I mentioned on Facebook last week about how beliefs (B) shape our consequence (C) to actions/activating events (A). Whilst it is easy to recognise this in other people, it is often much less easy to acknowledge that the reason we are feeling or behaving in a certain way is down to us (i.e. our beliefs) than to external things. But when we do recognise that we can control our beliefs and therefore our reactions, it is a beautiful and wonderful thing.

For instance, when we're stuck in traffic and may be late for an important event, our beliefs could be:

This is unfair and it shouldn't be happening to me

I'm going to get fired/shouted out/look foolish

So our reaction, our consequences, are negative (getting stressed, honking other drivers, verbally abusing people in a way we wouldn't face to face, imagining disastrous consequences). But if we look at those beliefs, in a rational, non-emotive way, we can check them for validity. Is it really unfair that you are stuck in traffic? Do you believe that life is always fair or do random, inconvenient things happen to people all the time? Sometimes we benefit from that (hey, I just found a £5 blowing about the car park) and sometimes we don't (hey, I could have sworn I had a £5 in my jacket pocket....). How realistic is our belief that we will be fired for being late? Maybe it is realistic that we will get shouted out for being late (I don't know where you work. Maybe that's how they roll?) But is it the worst thing that could happen to us? And will worrying about that make it any easier or better?

Martin Seligman (the father of Positive Psychology) conducted work on the factors that made people optimistic or pessimistic. He wrote that optimistic people viewed events differently on three dimensions:

  • permanence - they viewed bad events as temporary

  • pervasiveness - bad events don't affect other unrelated areas

  • personalisation - they don't blame themselves for bad events.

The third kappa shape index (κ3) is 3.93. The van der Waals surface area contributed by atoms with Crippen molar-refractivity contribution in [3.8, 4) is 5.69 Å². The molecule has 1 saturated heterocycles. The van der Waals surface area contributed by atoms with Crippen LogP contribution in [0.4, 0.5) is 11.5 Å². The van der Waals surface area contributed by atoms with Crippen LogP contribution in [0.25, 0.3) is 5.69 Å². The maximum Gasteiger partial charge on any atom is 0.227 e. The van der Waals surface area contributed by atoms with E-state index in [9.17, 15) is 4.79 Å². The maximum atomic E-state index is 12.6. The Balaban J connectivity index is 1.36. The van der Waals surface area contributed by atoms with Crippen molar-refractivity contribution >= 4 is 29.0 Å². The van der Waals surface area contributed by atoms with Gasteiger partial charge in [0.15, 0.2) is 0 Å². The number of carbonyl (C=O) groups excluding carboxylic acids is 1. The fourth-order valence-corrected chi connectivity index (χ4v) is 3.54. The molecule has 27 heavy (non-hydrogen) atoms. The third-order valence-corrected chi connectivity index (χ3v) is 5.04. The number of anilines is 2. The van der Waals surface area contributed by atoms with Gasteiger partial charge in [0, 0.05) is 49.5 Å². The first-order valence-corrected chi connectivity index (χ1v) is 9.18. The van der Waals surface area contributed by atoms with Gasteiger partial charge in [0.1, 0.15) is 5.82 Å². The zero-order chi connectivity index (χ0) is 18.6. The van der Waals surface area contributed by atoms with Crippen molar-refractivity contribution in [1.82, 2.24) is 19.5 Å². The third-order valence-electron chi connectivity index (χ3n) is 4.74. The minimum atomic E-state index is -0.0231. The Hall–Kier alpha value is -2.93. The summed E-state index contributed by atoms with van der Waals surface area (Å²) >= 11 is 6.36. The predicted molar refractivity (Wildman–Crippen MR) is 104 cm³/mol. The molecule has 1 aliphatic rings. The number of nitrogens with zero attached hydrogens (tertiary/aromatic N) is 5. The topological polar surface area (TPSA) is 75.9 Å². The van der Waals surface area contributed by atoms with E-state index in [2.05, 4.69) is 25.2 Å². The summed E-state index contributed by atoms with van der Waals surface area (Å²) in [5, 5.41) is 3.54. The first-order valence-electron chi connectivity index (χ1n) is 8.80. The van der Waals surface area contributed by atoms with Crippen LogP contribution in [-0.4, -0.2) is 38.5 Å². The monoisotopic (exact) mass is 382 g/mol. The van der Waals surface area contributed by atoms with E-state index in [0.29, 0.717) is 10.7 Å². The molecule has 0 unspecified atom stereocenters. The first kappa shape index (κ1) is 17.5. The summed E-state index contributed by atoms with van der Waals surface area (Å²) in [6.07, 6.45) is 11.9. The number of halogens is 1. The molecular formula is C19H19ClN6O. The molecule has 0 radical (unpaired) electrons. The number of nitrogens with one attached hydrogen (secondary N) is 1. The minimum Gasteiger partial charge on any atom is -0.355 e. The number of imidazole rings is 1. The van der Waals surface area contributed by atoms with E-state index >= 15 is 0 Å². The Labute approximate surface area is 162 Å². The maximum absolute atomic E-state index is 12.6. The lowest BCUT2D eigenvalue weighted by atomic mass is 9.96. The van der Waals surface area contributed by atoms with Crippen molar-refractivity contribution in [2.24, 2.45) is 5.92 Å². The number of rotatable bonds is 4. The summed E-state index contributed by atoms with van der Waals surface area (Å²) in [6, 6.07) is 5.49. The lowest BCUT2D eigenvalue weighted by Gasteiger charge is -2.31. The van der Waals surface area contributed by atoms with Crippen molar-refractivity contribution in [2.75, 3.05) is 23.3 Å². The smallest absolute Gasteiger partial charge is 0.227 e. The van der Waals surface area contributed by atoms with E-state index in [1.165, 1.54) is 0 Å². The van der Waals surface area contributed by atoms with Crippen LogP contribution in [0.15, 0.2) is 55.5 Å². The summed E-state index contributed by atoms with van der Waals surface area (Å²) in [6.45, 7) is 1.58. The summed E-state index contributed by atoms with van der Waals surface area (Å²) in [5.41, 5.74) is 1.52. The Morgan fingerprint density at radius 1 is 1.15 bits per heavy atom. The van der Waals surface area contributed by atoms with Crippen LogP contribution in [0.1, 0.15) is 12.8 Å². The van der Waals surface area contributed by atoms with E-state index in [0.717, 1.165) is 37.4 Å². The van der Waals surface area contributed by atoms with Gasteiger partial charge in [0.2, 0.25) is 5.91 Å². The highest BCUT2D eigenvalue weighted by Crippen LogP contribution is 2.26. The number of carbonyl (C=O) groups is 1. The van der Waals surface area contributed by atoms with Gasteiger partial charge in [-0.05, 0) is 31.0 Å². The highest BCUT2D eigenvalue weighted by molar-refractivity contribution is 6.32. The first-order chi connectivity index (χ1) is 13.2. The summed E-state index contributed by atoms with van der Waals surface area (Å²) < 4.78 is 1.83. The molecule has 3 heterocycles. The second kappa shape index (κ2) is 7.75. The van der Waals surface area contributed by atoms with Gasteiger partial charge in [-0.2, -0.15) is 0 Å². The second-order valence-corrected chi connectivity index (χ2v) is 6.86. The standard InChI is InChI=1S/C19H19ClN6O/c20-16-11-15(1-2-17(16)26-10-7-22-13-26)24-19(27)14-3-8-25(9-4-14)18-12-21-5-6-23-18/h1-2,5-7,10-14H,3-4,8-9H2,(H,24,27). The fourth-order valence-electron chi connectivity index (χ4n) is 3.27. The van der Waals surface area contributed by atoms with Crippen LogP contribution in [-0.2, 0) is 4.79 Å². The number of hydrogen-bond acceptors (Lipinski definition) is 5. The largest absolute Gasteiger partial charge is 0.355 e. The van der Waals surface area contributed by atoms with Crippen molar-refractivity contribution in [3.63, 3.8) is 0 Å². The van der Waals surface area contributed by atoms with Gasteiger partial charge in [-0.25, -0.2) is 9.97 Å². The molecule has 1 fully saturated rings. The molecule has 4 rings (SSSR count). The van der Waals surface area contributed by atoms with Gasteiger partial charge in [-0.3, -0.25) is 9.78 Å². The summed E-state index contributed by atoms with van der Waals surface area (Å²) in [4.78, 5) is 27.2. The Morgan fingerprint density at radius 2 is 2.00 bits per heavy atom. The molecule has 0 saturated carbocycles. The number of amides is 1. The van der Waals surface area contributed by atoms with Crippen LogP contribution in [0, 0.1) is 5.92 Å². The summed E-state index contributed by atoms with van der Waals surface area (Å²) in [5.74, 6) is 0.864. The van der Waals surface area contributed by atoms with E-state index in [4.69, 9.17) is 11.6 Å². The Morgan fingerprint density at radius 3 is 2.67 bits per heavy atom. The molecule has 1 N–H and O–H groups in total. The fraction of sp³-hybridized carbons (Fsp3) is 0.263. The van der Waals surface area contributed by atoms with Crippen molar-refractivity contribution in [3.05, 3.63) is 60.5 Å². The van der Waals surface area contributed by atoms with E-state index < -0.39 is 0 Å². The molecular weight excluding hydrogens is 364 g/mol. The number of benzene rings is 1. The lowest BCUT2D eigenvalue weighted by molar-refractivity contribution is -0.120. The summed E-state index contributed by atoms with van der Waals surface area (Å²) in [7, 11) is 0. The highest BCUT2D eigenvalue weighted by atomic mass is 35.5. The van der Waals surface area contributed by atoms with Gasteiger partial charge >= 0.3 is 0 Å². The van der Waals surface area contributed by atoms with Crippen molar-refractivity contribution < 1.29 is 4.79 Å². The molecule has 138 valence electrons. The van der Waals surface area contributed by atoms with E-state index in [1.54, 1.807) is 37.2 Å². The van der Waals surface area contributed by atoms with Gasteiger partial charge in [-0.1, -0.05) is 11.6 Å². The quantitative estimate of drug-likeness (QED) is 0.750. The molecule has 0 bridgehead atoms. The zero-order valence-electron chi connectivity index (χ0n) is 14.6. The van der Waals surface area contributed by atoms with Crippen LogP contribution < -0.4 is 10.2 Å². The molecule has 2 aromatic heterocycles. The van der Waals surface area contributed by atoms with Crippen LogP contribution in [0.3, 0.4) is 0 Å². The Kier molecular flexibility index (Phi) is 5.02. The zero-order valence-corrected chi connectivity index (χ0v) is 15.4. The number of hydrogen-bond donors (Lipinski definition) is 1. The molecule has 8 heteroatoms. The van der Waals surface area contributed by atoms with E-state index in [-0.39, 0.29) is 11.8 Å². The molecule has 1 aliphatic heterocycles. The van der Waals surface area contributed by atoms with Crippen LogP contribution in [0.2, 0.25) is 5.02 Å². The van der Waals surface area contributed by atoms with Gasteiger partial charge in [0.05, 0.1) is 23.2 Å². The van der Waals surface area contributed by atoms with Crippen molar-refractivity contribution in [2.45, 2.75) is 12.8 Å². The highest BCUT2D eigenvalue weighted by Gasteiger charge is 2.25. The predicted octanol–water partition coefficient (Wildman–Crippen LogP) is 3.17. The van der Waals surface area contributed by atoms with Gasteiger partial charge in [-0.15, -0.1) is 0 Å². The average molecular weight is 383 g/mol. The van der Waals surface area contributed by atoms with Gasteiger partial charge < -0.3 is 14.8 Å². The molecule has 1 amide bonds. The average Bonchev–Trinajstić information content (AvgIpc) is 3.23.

We live in a society that often leads us to characterise events as pervasive. 'Bad things come in threes'. 'It never rains but it pours'. We actively encourage ourselves to look for bad things happening and then treat them as connected events. (I got stuck at every single red light on the way in, there was a learner driver on the roundabout, the milk in the office fridge had gone off so I couldn't even have a decent cuppa and my 3 o'clock meeting got shifted to half 5. What a crap day.) One negative event can put us in a place where we are actively looking for bad events and then we can believe that it is all part of a 'bad day'. But we can turn that on its head. My current favourite country artist, Luke Combs, has a great song called 'When it rains, it pours'. In it, his girlfriend leaves him so he goes for a drive to clear his mind. At a gas station, he buys a scratch card, wins money, then wins a radio call in, wins a raffle, gets the last spot in the Hooters parking lot, the waitress leaves her number and picks up on the first ring and, as the chorus says, he never has to see his ex-future-mother-in-law anymore, when it rains, it pours. None of those events are connected, but he claims the only logical reason these things happen is because his girlfriend left him. Let's leave aside the questionable use of logic in that sentiment, but we have probably all done something similar in reverse. One bad thing can seem to lead to another and another. Part of that is because we are looking for further bad things and then because we have a belief that all these bad things are pervasive and permanent, then we react in a completely different way than we would if we viewed them as single unrelated events, that have no permanence and no per